As set forth hereinbefore, according to the invention, the required flushing liquid flow rate for forming a clear visual field is lowered to therefore minimize the total volume of the flushing liquid needed and the pressure at which the liquid is supplied. Thus, a fiberscope is obtained having greatly lessened ill effects on the body.

Although preferred embodiments have been described with reference to a fiberscope used for examining blood vessels, the invention is not limited thereto and is generally applicable to any fiberscope adapted to be inserted into a passage through which an opaque liquid or gas passes for observing the interior of the passage.

Patent Citations
Cited PatentFiling datePublication dateApplicantTitle
US4445892 *May 6, 1982May 1, 1984Laserscope, Inc.Dual balloon catheter device
US4448188 *Feb 18, 1982May 15, 1984Laserscope, Inc.Method for providing an oxygen bearing liquid to a blood vessel for the performance of a medical procedure
Referenced by
Citing PatentFiling datePublication dateApplicantTitle
US4756306 *Feb 5, 1986Jul 12, 1988Safeguard Technologies, Inc.For treating the sacro-lumbar region
US4788967 *Nov 5, 1986Dec 6, 1988Olympus Optical Co., Ltd.Endoscope
US4892099 *Dec 12, 1988Jan 9, 1990Sumitomo Electric Industries, Ltd.Catheter
US4998972 *Mar 23, 1989Mar 12, 1991Thomas J. FogartyReal time angioscopy imaging system
US5116317 *Jun 18, 1991May 26, 1992Optimed Technologies, Inc.Angioplasty catheter with integral fiber optic assembly
US5156590 *Jun 24, 1991Oct 20, 1992Wolfgang VilmarUretero-renoscope with catheter body having plural partitioned inner conduits
US5167220 *Aug 9, 1990Dec 1, 1992Brown Cathy KSystems and methods for maintaining a clear visual field during endoscopic procedures
US5299560 *Jun 18, 1992Apr 5, 1994Olympus Optical Co., Ltd.Endoscope in which a bend remaining in the insertion portion upon removal from storage is reduced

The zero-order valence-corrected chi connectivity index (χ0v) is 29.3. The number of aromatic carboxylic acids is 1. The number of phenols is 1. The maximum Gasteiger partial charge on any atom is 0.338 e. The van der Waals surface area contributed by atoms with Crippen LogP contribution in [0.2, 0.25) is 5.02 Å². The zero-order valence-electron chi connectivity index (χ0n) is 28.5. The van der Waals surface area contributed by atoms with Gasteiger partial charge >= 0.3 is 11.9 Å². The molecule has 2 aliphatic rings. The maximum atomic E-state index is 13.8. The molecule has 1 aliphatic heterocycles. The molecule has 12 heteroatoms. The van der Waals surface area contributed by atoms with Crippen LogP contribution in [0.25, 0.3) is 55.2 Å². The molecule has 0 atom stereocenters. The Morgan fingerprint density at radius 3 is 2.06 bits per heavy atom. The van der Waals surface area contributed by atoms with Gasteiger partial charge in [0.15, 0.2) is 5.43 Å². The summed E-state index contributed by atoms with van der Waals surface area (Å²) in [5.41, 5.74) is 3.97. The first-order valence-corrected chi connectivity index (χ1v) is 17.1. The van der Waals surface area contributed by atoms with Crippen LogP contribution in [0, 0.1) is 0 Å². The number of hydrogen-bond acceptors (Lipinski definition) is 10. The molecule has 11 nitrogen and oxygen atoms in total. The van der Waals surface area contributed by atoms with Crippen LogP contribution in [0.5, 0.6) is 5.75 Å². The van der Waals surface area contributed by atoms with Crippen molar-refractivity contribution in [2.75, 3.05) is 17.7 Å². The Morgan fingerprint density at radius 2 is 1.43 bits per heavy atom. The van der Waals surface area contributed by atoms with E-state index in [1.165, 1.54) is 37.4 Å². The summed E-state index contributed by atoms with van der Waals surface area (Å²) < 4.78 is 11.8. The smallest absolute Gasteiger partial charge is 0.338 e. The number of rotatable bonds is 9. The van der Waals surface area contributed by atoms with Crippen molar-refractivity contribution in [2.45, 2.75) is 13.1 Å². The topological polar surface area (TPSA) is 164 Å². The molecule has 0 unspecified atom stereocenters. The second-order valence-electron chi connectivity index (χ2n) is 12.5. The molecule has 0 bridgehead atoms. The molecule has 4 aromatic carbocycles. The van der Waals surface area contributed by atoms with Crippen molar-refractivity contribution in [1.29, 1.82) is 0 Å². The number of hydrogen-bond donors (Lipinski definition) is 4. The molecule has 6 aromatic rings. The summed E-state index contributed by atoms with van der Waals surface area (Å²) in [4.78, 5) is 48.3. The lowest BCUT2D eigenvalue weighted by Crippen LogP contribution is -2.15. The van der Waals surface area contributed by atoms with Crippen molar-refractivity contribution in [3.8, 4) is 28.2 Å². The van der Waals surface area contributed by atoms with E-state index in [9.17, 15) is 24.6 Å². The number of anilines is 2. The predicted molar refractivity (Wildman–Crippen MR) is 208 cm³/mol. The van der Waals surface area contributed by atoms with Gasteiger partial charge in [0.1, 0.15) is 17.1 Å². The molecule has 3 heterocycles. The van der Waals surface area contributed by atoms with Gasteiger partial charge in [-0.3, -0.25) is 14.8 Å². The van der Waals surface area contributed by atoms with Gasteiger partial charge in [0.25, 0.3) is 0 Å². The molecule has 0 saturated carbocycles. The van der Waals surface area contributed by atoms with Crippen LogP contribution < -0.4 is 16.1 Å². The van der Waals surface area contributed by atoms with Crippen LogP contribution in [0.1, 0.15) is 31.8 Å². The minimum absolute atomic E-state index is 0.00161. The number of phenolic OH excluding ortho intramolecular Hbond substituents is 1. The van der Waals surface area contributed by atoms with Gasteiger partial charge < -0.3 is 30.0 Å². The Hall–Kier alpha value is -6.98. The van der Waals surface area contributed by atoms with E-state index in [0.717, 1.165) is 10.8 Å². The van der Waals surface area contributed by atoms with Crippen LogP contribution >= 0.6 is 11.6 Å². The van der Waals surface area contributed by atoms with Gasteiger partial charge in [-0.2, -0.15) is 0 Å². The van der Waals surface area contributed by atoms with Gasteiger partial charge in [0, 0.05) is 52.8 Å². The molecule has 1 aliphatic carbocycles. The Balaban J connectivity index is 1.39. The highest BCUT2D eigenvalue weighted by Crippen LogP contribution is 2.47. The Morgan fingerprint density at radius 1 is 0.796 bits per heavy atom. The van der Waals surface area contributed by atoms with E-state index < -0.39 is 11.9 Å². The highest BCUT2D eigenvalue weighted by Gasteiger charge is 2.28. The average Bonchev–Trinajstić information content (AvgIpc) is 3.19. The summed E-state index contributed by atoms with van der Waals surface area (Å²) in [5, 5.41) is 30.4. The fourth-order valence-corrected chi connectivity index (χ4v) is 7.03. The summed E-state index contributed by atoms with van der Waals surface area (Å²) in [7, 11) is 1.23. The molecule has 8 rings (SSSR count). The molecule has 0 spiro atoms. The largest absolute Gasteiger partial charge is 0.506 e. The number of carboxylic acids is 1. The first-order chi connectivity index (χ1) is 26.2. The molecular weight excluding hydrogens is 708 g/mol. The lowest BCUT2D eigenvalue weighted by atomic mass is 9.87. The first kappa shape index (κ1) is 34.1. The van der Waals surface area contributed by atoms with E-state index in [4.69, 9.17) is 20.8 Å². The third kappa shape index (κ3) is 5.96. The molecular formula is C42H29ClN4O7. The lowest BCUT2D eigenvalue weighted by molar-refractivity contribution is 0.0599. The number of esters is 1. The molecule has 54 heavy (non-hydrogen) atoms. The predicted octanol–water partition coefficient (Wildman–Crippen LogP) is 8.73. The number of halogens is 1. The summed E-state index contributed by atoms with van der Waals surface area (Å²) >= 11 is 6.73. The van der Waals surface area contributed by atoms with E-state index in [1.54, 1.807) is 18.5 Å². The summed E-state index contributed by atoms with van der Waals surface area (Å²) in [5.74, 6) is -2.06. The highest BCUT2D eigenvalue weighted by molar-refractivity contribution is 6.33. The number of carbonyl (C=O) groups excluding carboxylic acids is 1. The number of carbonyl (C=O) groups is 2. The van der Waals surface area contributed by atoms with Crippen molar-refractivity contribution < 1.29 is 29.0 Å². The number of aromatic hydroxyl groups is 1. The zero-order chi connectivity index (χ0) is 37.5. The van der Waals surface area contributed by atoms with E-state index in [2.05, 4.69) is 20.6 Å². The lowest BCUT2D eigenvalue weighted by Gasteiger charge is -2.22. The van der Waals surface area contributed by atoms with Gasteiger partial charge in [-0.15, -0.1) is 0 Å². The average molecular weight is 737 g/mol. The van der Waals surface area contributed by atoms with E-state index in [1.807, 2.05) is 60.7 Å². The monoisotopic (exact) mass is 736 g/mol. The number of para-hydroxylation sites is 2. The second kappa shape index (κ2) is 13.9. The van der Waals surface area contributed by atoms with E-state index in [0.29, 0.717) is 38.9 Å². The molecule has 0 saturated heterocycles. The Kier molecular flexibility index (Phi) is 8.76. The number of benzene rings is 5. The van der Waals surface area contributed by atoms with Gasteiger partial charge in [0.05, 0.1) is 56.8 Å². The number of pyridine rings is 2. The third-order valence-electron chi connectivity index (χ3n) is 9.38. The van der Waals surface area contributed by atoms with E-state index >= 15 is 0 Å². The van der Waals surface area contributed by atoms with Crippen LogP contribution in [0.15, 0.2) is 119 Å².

US5810790 *Nov 19, 1996Sep 22, 1998Ebling; Wendell V.Catheter with viewing system and port connector
US5857961 *Feb 6, 1996Jan 12, 1999Clarus Medical Systems, Inc.Surgical instrument for use with a viewing system
US6171251 *Jul 14, 1998Jan 9, 2001Eclipse Surgical Technologies, Inc.Method and apparatus for optimizing direct vessel implants for myocardial revascularization
US6178968May 7, 1999Jan 30, 2001Edwards Lifesciences Corp.Method of endoscopically visualized occlusion of the side branches of an anatomical passageway
US7396354Aug 5, 2003Jul 8, 2008Rychnovsky Steven JLight delivery catheter
US20060095065 *Sep 26, 2005May 4, 2006Tetsuaki TanimuraFluid occluding devices and methods
DE3633021A1 *Sep 29, 1986Apr 9, 1987Olympus Optical CoEndoskop
WO1989012479A1 *Jun 14, 1989Dec 28, 1989Optimed Techn IncAngioplasty catheter with integral fiber optic
WO2003013624A2Aug 11, 2002Feb 20, 2003Cbyond IncIntra vascular imaging method and apparatus
WO2004012589A2 *Aug 5, 2003Feb 12, 2004John A FrancoCatheter for diagnosis and treatment of diseased vessels
U.S. Classification600/116, 600/139, 600/156
International ClassificationG02B23/26, A61B1/12, A61B1/00, A61B10/00
Cooperative ClassificationA61B1/015, A61B1/00165, A61B1/3137, A61B1/00082
European ClassificationA61B1/313F, A61B1/015, A61B1/00S2, A61B1/00E4H1
Legal Events
May 26, 1998FPExpired due to failure to pay maintenance fee
Effective date: 19980318
Mar 15, 1998LAPSLapse for failure to pay maintenance fees
Feb 12, 1998REMIMaintenance fee reminder mailed
Aug 31, 1993FPAYFee payment
Year of fee payment: 8
Sep 5, 1989FPAYFee payment
Year of fee payment: 4
Dec 17, 1985ASAssignment
Effective date: 19830222